One of the side effects of studying abroad is that you can’t take your loved ones with you. There are times when my closest friends and I find ourselves scattered across five continents. Despite the global reach of social media, it’s still incredibly difficult to sustain connections across that kind of distance - but we were ready for that. Sometimes keeping those connections means planning weeks in advance just to sit in a café for four hours and talk until we’re hoarse. Sometimes that means wandering through arboretums and quiet towns and open fields until I check my phone and realize we’ve walked ten kilometres. Sometimes that means sitting in the stairwell with your phone at midnight because it’s still afternoon where they are; sometimes it means calling the same person three times a day. But it’s worth it. If studying abroad has taught me anything it’s that the strongest friendships are the ones for which you’re prepared to cross oceans.

Keeping Connections

“I am mature enough to do this.”

I turned 22 recently. My mother called at midnight Amsterdam-time, which is 2am in Sri Lanka; my friends sent messages; Facebook hoped I’d have a great day. But it was the first birthday I’d ever spent by myself, and I spent it wandering along the docks and the waterfront with no other plan except to notice seabirds, the scrollwork of Amsterdam’s facades and the massive ships looming like an iceberg out of the mist. I bought a chocoladetaart and doused it in sprinkles; I bought electric tealights because 22 wax candles would have absolutely set off the fire alarm. I went to bed before 11pm, which I’ve done maybe twice this semester. It was unlike any birthday I’d ever had, but it was exactly what I needed. 

“I am brave enough to do this.”

It took me two weeks to talk myself into taking krav maga at the UvA sports centre. The class was at night; I would need to take public transport there; I would be sparring with complete strangers. I wouldn’t have felt safe doing any of these things a year ago. But everything about the experience seemed to embody the onafhankelijkheid for which I was looking. So I signed up for the class - and it was one of the best decisions I made. Krav maga is the ultimate self-defense; the main objective is to incapacitate an attacker before they attack you. Every week I come away bruised. But I’ve also found a welcoming community of strangers - women and men who spar with each other like their lives depend on it and then grin and shake hands when the instructor calls time. On Amsterdam’s streets after a krav maga lesson, I’m surer of myself than I’ve ever been in my life, able to appreciate all the ways a city comes alive at night.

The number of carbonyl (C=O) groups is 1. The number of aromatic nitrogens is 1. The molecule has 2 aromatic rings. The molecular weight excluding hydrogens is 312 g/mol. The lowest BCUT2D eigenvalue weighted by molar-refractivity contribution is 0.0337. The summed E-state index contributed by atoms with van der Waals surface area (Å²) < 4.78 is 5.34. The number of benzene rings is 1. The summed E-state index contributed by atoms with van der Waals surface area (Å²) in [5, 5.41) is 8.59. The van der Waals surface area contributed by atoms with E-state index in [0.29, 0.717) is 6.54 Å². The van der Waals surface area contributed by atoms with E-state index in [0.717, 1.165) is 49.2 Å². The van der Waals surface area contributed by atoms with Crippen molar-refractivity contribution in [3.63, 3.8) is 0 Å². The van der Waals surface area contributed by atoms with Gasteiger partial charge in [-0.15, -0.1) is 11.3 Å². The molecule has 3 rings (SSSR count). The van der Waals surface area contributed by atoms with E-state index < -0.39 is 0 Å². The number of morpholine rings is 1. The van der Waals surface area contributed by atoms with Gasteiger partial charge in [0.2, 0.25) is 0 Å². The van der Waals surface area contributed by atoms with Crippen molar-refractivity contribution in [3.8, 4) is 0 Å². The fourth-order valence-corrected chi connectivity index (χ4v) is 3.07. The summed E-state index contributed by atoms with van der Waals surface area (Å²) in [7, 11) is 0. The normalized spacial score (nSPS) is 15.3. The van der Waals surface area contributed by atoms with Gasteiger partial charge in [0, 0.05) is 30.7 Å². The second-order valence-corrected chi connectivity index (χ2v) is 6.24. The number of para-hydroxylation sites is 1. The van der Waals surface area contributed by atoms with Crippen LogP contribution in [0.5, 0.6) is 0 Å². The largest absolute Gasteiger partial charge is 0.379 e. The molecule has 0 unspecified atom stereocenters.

I’m leaving Amsterdam in twenty days. There are still so many things I want to do; I probably won’t get to do all of them. But what thinking about dreams has reminded me is that they don’t evaporate just because you check them off a list - they evolve. They’re not about accomplishing one thing - they’re about harnessing all the emotion and knowledge and thought you amass en route and channeling them into more avenues. To paraphrase Rep. AOC: on Day 104, I feel more experienced, knowledgeable, prepared, mature and brave than I’ve ever felt, and that’s what I’ll take with me into my last Amsterdam days.

Lights At Night

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Shanela Ranaraja

<p>My name is Lalini Shanela Ranaraja. I grew up in Sri Lanka, a tropical island-nation blessed with perpetual summer, and yet I ended up going to college nine thousand miles away, in Rock Island, Illinois! I’m studying anthropology, journalism and creative writing because I couldn’t pick just one. In my spare time, I dabble in languages (I speak four), browse art supply stores, and people-watch. I require at least one long, rambling walk a day, even if there’s eight inches of snow on the ground.</p>

Home University:
Augustana College - Rock Island IL
Katugastota, Sri Lanka